In the decade after Star Trek left the air, science fiction television programming branched off in new directions, featuring visions of dystopia like The Starlost (1973) and Gerry Anderson’s supreme space odyssey, Space:1999 (1975 – 1977).
Later in the decade, following the success of George Lucass Star Wars (1977), the genre saw another paradigm shift, and featured stories of swashbuckling fantasy-adventure such as Glen Larson’s Battlestar Galactica (1978-1979) and Buck Rogers in the 25th Century (1979-1981).
In the vast majority of these programs, producers and writers attempted to examine what the future might look like from a technological perspective. The tricorders, communicators and phasers of 1960s Star Trekwere left behind for a wave of new high-tech gadgetry.
Below are five of the niftiest examples of futuristic tech from 1970s sci-fi TV.
1. The Black Light Bomb (Buck Rogers in the 25th Century)
When Buck Rogers (Gil Gerard) acted as a secret operative for the Earth Defense Directorate in 2491 AD, he would often go on dangerous missions. And when those missions got too dangerous to handle, he would use a unique quiver in his arsenal: the black light bomb.
Hidden in a small ring, this defense weapon, when thrown to the ground, would send up a haze of impenetrable black light that would confuse the enemy, and give Buck a few seconds to escape from the crisis.
The Black Light Bomb was utilized in first seaon episodes including “The Plot to Kill a City,” and “Escape from Wedded Bliss.” In the latter case, Buck utilized a black-light bomber just as he was about to be forced to take wedding vows with Princess Ardala (Pamela Hensley).
We hear a lot about Star Trek phasers acting as defensive weapons, not asguns, and in a sense, Buck’s Black-Light Bomb fits the same bill. It doesn’t really hurt anyone, and makes a getaway possible.
Therefore, it’s good for parties and awkward social occasions…
2. The Electro-comp (Electra Woman and Dyna Girl )
Sure, the Electrocomp — molded in bright pink — looks cheesy as hell on screen. But this device, used by superhero hero Electra Woman (Deidre Hall) in Sid and Marty Krofft’s Batman knock-off Electra Woman and Dyna Girl is a super-computer you wear strapped to your wrist. It’s a communications device or walkie-talkie too, and it can shoot laser beams at offending criminals.
Just show me an iPhone that can do all that.
3. The Sonic Energizer (The Fantastic Journey )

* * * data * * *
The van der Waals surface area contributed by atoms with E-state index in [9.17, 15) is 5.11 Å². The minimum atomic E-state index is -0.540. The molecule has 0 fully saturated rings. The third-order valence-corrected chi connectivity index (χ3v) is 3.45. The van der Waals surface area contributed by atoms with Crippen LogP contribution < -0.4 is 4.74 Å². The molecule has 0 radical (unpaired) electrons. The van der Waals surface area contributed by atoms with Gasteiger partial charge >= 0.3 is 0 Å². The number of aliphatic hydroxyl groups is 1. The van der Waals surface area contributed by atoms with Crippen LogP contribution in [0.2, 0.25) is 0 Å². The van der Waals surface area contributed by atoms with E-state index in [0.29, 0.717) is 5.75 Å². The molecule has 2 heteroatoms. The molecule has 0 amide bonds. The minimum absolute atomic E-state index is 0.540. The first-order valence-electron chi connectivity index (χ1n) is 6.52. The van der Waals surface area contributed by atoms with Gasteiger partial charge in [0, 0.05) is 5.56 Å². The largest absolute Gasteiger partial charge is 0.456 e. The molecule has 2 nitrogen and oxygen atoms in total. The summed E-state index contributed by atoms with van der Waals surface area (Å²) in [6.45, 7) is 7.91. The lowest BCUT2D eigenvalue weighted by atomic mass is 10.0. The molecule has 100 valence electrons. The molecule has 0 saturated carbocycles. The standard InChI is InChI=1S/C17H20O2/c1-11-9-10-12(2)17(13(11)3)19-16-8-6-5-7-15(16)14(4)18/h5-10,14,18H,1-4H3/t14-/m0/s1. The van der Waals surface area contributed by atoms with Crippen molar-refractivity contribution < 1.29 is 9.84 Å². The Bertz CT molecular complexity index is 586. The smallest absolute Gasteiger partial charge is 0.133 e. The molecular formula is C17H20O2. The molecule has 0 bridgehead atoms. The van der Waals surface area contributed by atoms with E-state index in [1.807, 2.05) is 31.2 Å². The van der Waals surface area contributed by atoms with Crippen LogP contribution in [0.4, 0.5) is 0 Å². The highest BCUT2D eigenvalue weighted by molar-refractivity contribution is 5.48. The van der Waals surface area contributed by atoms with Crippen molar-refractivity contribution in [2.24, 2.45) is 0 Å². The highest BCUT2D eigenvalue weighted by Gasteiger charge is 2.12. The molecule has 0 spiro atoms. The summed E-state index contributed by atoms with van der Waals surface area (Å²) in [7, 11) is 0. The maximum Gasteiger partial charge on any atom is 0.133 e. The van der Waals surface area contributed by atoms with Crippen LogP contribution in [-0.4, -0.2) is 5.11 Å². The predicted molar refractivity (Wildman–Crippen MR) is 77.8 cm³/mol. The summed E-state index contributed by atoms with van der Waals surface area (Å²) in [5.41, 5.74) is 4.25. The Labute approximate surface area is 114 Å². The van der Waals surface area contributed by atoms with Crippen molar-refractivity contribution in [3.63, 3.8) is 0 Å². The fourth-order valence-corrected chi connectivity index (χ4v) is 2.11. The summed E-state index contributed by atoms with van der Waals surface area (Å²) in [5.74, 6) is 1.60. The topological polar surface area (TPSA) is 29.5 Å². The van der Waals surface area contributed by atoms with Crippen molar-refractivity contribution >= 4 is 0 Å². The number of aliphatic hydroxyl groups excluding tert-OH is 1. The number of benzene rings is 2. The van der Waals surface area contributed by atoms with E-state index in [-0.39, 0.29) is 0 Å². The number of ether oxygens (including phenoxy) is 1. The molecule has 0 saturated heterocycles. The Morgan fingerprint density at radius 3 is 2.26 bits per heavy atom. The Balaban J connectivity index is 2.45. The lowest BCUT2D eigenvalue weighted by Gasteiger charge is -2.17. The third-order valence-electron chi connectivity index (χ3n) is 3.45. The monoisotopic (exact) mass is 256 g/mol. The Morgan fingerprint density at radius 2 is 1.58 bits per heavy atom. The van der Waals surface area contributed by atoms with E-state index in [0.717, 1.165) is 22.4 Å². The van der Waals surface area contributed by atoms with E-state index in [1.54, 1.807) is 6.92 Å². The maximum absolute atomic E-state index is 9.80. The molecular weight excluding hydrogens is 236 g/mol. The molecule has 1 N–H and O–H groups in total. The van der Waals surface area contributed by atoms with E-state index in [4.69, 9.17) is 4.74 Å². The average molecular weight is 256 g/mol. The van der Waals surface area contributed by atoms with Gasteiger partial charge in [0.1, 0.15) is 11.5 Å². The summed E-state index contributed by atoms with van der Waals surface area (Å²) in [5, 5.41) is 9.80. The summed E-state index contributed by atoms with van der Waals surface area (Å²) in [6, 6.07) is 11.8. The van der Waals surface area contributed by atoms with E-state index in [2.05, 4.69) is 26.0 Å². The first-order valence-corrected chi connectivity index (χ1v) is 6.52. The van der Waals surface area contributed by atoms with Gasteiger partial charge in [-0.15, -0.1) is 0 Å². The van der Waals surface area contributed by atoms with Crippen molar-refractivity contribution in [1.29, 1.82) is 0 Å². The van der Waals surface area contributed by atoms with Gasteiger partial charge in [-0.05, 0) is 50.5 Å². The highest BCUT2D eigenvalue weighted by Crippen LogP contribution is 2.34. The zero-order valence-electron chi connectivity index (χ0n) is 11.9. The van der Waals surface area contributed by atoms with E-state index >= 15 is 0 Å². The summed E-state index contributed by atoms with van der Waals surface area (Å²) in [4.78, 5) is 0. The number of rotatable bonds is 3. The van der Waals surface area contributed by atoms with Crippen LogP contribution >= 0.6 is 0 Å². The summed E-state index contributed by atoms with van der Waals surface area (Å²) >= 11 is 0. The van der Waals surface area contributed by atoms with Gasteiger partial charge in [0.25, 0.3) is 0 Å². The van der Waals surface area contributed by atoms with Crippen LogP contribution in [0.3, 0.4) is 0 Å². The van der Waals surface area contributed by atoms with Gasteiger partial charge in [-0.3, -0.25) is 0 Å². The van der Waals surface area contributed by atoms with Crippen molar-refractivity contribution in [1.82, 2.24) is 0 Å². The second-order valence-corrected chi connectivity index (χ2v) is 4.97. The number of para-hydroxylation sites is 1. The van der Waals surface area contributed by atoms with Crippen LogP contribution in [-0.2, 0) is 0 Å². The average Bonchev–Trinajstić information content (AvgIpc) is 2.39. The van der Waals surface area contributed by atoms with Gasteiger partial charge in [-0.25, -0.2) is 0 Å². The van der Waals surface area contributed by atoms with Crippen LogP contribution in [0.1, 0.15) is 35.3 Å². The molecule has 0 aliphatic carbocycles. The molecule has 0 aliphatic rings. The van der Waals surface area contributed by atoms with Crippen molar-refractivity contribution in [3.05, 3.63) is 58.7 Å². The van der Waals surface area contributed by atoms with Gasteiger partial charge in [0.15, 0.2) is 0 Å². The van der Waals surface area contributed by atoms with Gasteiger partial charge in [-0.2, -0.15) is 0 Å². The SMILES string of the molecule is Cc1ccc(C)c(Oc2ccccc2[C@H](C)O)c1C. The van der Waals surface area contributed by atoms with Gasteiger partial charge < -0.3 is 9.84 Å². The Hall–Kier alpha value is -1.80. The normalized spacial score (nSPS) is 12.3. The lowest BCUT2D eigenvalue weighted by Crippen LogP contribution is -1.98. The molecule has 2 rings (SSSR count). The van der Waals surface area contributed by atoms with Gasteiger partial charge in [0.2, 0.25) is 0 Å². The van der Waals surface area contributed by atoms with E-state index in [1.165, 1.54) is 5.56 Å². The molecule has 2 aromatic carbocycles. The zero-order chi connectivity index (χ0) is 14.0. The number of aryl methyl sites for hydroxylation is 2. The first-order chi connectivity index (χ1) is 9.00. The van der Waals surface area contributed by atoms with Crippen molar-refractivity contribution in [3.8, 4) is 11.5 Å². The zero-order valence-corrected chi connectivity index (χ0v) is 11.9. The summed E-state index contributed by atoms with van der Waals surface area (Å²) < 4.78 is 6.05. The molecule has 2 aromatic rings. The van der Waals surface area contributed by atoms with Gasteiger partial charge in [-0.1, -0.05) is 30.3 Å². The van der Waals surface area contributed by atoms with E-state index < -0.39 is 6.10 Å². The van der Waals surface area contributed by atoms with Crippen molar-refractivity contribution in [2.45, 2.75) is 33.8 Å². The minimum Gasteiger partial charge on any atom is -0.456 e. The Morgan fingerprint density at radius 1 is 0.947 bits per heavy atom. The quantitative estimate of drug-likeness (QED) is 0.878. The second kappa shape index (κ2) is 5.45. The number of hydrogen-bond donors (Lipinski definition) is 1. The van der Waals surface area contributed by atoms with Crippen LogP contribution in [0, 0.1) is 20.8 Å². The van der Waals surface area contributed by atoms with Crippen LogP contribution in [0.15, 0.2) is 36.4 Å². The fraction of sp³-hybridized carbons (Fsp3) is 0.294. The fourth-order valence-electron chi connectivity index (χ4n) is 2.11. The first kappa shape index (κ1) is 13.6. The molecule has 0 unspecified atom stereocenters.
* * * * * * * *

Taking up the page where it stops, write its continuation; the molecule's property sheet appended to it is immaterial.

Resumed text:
A man from the 23rd century, Varian (Jared Martin) utilizes this all-purpose healer /defensive weapon in The Fantastic Journey, a series about a group of travelers stranded on an island in the Bermuda Triangle.
Although the sonic energizer is the closest device on this list to The Doctor’s handy sonic screw-driver on Doctor Who, it has the nice advantage of an attractive tuning-fork attachment, which lights up and puts on a pretty show when activated.
Again, the idea here is of a defensive weapon. Varian is supposed to be from an age in which mankind is no longer violent or aggressive, so the energizer is more accurately a tool than fighting machine. Yet, as the series progresses, Varian uses the sonic energizer more and more aggressively.
2. Life Support Bracelets (Space Academy )
The cadets of the Space Academy, on the Filmation Saturday morning series of the same name, could visit the surfaces if other non M-Class worlds without donning space-suits thanks to this wrist-watch-like device.
The life support bracelets were not only a cheap production expedient (necessitating no visual effects or costumes), but could prove a source of intense drama. In one episode, a nearby element called “Zolium” interfered with the operation of the life support bracelets, landing space cadets in jeopardy a their life support systems failed.
1. Commlocks (Space: 1999)
One of the coolest and most practical gadgets on any science fiction television series — in any decade, actually — is Moonbase Alpha’s commlock on Gerry Anderson’s Space:1999.
This tool is much more than a mere “video phone” or communicator. Every commlock is programmed specifically for each operative on the lunar installation, thus providing different levels of clearance according to division, rank and assignment.
The commlock can also interface directly with the base’s Main Computer, and thus order it to perform such tasks as access crucial information or even open and close doors remotely. This function makes the commlock work within a kind of Intranet, one might conclude.
Each commlock also had a desk-bound docking station, presumably for re-charging, and a clock function, displaying lunar time.
Suitable for operation on Moonbase Alpha, or on a planetary surface, the commlock itself still looks awesome today, even with its out-of-date, push-button panel.
But with a docking station and access to base wide computer system, the commlock absolutely anticipated the age of iPhones, and more than that, the dawning age of smart homes as well, in which temperature, locks, lights and so forth can be controlled from a pocket-sized device.
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